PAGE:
Snowdon Camping: Part 2

Snowdon Camping: Part 2
Molly enjoys canoeing

When we returned Richard’s dad Cliff had arrived and had already pitched beside us, we brewed some fresh coffee and herbal tea for everyone and then they went off
to explore the site, it being a first visit for Cliff, while Andrew caught up on much needed sleep having only slept four hours the previous night. Ray and I did some housekeeping and I found I was famished by midday, at home I rarely get so hungry, but out here ravenous, we cooked up some brown rice noodles and veggie curry and thoroughly enjoyed our first main meal of the camp. Julian and Jazz were next to arrive setting up their tent to make a semi circle and hanging colourful bunting between the tents, the flags fluttering in the breeze made a lovely sound, like light rain on the tent skins.

We spent the afternoon dangling our feet over the grassy river bank and watching the antics of the craft launches from the bank that indents perfectly for this purpose. Julian and Jazz took their old town canoe out and Molly made it clear that she was expecting a trip out with them, being a dog accustomed to river trips.
As evening fell we lit a wood fire, Gwynant campsite provide metal fire pits plenty for everyone even on the bank holiday there were enough to go round, you must only burn  the wood  sold at the campsite though, £5 gets you a large bag which you pick up from a van parked near the shower block and entrance from about 6 – 8.30 pm, kindling or no kindling, each bag will last on average one night, we cook on ours too and sometimes use just over a bags worth.

Richard M  enjoying chopping wood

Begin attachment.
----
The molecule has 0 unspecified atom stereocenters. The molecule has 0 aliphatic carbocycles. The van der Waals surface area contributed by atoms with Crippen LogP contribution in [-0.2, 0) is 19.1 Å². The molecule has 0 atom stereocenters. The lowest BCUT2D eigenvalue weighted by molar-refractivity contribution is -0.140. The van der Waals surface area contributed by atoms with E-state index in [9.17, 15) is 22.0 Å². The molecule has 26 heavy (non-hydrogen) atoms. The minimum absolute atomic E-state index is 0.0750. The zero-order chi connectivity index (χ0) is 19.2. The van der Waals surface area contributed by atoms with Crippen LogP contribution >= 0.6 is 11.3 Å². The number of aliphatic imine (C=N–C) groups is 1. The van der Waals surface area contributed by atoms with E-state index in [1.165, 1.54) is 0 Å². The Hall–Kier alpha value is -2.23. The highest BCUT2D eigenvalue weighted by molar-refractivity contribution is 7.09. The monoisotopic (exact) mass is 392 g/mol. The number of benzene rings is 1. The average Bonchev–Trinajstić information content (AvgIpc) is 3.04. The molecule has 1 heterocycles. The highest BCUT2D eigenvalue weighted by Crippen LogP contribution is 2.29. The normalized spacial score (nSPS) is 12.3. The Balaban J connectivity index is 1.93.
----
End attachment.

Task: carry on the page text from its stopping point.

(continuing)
We don’t need kindling in this family as Richard M really enjoys chopping wood using any of the many axes or machetes or otherwise tree felling equipment  this family seems obsessed with presenting each other with come birthdays and Christmas’s, I think menfolk and womenfolk of this family and Richard M (honorary member), would have a good chance to fare well if there should ever be an apocalyptic type of event, there is even a Samari sword in the family, real, not imitation, that’s because we all need one of those when we go shopping on Saturday, maybe useful in apocalyptic Britain shopping though?.

Dutch oven cooking

We cooked food and chatted the evening away until the logs glowed red and charcoaled in their embered state and sleep overtook us, the stars as always took our breath away, I can think of no nicer way than to say good night than to gaze into the heavens and be witness to the majesty of the universe laid out above.
The night temperatures can drop in minutes around Snowdon, the day itself had warmed considerably, the wind had even combined to give us all a touch of sunburn, we had not been aware of the effect until too late, but temperatures now had plummeted and so on going to bed I was wearing my thermal hat, socks, PJ bottoms and two vests, but even though it was so cold I had to lace my shoulders liberally with Green People after sun lotion as they were now protesting against the sudden exposure to sun and wind, the peppermint molecules hitting my nostrils however were deliciously comforting, as I drifted off to sleep I could faintly hear the sound of the river which mixed with the singing of the trees as the night wind picked up rustling their leaf laden branches, this was the prelude to the rain which was to fall heavily in the night. When I awoke I was enchanted to hear what I thought was a man nearby singing to his children, he had an English accent but was chanting like an Australian aboriginal, ‘Heheyo Heyeyo waking up see the day that is happening around you’, I heard an owl hooting then I realised just how wonderfully well I had slept and how comfortable I was, I felt my hubby lying beside me the familiar feel of his arm alongside mine, making me feel secure and complete.

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